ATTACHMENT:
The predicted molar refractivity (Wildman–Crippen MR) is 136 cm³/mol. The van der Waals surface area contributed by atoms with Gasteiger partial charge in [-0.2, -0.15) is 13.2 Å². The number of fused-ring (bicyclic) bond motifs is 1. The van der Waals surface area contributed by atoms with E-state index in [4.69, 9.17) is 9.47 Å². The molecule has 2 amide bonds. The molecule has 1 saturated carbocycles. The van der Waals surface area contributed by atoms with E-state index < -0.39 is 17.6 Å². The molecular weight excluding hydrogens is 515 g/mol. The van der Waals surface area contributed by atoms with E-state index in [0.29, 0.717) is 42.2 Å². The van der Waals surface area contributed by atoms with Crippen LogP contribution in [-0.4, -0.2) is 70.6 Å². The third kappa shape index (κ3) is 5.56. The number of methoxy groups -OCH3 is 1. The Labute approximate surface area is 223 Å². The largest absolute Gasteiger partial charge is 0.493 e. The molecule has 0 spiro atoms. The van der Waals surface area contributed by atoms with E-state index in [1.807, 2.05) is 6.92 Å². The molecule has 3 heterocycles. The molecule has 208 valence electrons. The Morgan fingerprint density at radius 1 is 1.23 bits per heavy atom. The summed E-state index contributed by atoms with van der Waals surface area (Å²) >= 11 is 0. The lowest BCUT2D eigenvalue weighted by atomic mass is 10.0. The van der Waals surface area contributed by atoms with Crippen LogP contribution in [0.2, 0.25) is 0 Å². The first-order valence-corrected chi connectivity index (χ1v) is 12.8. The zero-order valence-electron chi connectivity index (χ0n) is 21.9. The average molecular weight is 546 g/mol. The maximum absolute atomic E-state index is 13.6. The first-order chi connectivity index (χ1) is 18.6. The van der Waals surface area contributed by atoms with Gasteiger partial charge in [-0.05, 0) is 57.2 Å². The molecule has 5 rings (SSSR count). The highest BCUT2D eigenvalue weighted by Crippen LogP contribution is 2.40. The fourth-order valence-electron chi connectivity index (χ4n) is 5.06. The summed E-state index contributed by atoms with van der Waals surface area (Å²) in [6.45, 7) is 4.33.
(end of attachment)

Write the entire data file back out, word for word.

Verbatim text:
The predicted molar refractivity (Wildman–Crippen MR) is 136 cm³/mol. The van der Waals surface area contributed by atoms with Gasteiger partial charge in [-0.2, -0.15) is 13.2 Å². The number of fused-ring (bicyclic) bond motifs is 1. The van der Waals surface area contributed by atoms with E-state index in [4.69, 9.17) is 9.47 Å². The molecule has 2 amide bonds. The molecule has 1 saturated carbocycles. The van der Waals surface area contributed by atoms with E-state index < -0.39 is 17.6 Å². The molecular weight excluding hydrogens is 515 g/mol. The van der Waals surface area contributed by atoms with E-state index in [0.29, 0.717) is 42.2 Å². The van der Waals surface area contributed by atoms with Crippen LogP contribution in [-0.4, -0.2) is 70.6 Å². The third kappa shape index (κ3) is 5.56. The number of methoxy groups -OCH3 is 1. The Labute approximate surface area is 223 Å². The largest absolute Gasteiger partial charge is 0.493 e. The molecule has 0 spiro atoms. The van der Waals surface area contributed by atoms with E-state index in [1.807, 2.05) is 6.92 Å². The molecule has 3 heterocycles. The molecule has 208 valence electrons. The Morgan fingerprint density at radius 1 is 1.23 bits per heavy atom. The summed E-state index contributed by atoms with van der Waals surface area (Å²) >= 11 is 0. The lowest BCUT2D eigenvalue weighted by atomic mass is 10.0. The van der Waals surface area contributed by atoms with Crippen LogP contribution in [0.2, 0.25) is 0 Å². The first-order valence-corrected chi connectivity index (χ1v) is 12.8. The zero-order valence-electron chi connectivity index (χ0n) is 21.9. The average molecular weight is 546 g/mol. The maximum absolute atomic E-state index is 13.6. The first-order chi connectivity index (χ1) is 18.6. The van der Waals surface area contributed by atoms with Gasteiger partial charge in [-0.05, 0) is 57.2 Å². The molecule has 5 rings (SSSR count). The highest BCUT2D eigenvalue weighted by Crippen LogP contribution is 2.40. The fourth-order valence-electron chi connectivity index (χ4n) is 5.06. The summed E-state index contributed by atoms with van der Waals surface area (Å²) in [6.45, 7) is 4.33.